Blown up to native resolution, it’s even more obvious that the Blackjack (below top) and the iPhone (below middle) can’t compete with the camera image (underneath). Don’t throw away your stand alone camera just yet.
The iPhone Camera.
Despite having a competitive resolution for camera phones in its price range, the iPhone lacks any ability to record video, which is considered standard for most phones. The Treo and Blackjack record video at 320 x 240, a .07 megapixel resolution. These videos are nearly worthless, but some phones capture more usable video.
The iPhone’s camera is extremely basic, only offering to snap photos and then look at them. There’s no way to manually set shutter speed or exposure, making it particularly hard to capture pictures against a bright sky; the detail simply becomes a black outline.
A Software Button.
There’s and only one button and only one setting: fully automatic. The shutter button on the iPhone’s touch screen is a software button, so it doesn’t take a picture when you touch the button, but rather when you lift your finger. That’s useful to know when trying to capture a specific instant in a photo, or when trying to hold the iPhone steady to take a shot in low light, when the picture is most like to blur.
Without knowing that, it’s also tricky to include yourself in a photo. Since there’s no mirror on the back of the iPhone, it’s doubly hard to frame yourself in a shot: no way to aim, and no target button to hit sight unseen with your finger. There’s two tricks:
- first, it works best to touch the shutter button with your finger, aim the shot, and let go to take it.
- second, the Apple logo on the back of the iPhone is shiny enough to work as a mirror of sorts. To blindly frame yourself in the shot, line up your lips inside the Apple, and lift your finger to take the shot.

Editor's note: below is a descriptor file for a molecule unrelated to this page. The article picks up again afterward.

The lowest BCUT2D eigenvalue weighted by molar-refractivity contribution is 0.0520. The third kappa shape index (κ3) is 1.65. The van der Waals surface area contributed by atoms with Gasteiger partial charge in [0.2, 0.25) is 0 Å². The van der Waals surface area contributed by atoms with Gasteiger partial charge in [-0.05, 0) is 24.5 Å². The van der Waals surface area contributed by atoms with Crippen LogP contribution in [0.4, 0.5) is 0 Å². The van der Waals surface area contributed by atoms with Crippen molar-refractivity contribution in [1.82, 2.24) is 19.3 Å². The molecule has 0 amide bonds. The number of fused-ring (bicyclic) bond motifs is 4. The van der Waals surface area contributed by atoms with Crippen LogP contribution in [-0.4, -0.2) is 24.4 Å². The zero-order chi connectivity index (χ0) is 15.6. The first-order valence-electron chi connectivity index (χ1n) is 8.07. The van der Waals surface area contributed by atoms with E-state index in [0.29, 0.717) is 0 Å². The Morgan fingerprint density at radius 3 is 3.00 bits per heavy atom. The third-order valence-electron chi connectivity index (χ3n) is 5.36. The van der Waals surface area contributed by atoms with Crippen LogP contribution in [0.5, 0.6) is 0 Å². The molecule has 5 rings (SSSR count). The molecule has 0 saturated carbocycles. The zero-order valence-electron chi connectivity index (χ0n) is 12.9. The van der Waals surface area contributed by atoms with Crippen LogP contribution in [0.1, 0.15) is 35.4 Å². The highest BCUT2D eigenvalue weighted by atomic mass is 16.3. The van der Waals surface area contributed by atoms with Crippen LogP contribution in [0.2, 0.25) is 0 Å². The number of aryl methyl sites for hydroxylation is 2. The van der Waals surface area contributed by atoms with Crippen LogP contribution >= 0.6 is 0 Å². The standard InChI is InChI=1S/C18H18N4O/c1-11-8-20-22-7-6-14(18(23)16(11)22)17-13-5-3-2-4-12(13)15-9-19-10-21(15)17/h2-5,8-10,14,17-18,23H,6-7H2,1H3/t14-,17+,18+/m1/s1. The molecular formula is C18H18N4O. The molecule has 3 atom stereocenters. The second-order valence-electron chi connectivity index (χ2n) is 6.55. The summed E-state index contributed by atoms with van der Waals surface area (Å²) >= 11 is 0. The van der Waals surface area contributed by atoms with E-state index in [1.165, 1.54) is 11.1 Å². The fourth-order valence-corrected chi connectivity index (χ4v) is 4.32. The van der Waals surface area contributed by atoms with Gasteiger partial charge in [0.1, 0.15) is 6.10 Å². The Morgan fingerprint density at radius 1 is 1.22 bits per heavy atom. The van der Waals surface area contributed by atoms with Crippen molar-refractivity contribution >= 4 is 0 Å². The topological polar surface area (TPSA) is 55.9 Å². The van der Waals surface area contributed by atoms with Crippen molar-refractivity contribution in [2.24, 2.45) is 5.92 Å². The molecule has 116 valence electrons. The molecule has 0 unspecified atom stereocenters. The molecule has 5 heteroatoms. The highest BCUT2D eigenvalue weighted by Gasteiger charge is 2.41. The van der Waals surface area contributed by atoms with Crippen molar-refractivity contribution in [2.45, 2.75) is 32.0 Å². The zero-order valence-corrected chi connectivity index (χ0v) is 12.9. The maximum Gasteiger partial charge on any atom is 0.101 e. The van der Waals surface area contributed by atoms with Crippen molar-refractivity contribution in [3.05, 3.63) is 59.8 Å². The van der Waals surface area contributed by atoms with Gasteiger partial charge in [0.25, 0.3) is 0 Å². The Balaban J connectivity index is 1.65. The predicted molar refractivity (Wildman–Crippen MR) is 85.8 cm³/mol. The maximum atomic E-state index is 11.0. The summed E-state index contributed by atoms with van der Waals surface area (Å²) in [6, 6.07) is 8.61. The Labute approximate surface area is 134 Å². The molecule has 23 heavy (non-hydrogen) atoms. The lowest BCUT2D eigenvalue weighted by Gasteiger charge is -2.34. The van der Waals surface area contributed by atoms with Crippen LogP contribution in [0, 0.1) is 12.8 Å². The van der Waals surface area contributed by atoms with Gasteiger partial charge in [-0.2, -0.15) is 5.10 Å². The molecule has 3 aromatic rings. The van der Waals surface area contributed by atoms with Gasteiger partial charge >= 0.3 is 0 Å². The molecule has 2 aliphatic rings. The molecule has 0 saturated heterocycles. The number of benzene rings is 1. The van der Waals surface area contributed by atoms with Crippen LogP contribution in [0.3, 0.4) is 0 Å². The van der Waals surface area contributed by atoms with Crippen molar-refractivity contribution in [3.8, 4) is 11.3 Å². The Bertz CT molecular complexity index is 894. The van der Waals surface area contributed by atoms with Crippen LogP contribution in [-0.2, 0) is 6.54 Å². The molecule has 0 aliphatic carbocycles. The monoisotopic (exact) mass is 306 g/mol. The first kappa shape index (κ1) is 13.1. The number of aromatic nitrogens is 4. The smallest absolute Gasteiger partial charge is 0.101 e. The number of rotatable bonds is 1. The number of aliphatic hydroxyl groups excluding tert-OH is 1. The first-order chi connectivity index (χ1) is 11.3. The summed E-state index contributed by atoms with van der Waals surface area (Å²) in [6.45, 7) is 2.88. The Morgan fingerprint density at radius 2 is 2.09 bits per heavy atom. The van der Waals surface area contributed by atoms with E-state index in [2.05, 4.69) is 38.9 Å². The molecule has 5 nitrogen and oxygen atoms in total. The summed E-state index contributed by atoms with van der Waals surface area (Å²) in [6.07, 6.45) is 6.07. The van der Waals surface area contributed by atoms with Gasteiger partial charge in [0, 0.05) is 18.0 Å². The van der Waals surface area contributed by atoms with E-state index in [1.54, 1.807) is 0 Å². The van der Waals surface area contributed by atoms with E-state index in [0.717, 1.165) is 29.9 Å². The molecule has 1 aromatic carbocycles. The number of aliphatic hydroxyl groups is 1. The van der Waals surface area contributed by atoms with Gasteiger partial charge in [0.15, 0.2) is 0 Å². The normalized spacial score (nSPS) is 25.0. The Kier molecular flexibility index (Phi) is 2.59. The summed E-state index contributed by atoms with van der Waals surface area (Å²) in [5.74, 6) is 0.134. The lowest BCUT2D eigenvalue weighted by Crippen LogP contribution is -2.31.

There’s little indication that a photo has been taken apart from the rather subtle click sound. With vibrate on, there’s no indication at all. Of course, that also makes it easy to take candid photos; some phones insist on playing a loud sound when taking a snapshot.
As the shutter snaps, the iPhone displays an animation of a closing aperture, which is somewhat oddly ironic. This also gives the impression that the photo is being taken during the moment or two that the shutter closes. It’s not; instead, it’s doing some image processing and saving the photo to flash RAM.
Blurring the Lines.
Once it’s ready to take the next shot, the captured photo slides down into a photo library icon, offering an intuitive hint as to where to view your captured photos. It takes a bit of trial and error to figure out how long the camera needs to stay steady after taking to photo in order to avoid blurring it.
This seems to depend a lot on how much light is available. In bright light, the camera is great for capturing portraits and good for taking landscape shots. In indirect lighting, photo quality falls down to fair; it appears prone to blur areas of the photo and wash out details. Any motion is blurred, particularly light sources.
I captured these trees on Market Street and Yerba Buena Lane, illuminated from below at 10:30 PM. Without keeping the camera steady, they turned into an impressionist smear:
Loss of detail in low light is most obvious only when the photos are blown up an examined in detail; photos typically look great on the iPhone’s high density screen. When it gets too dark, pictures start to get grainy fast. That doesn’t mean the iPhone is no good at all in low light conditions however. Part two will present more photos examples related to low light conditions: night photography, concerts, and indoors.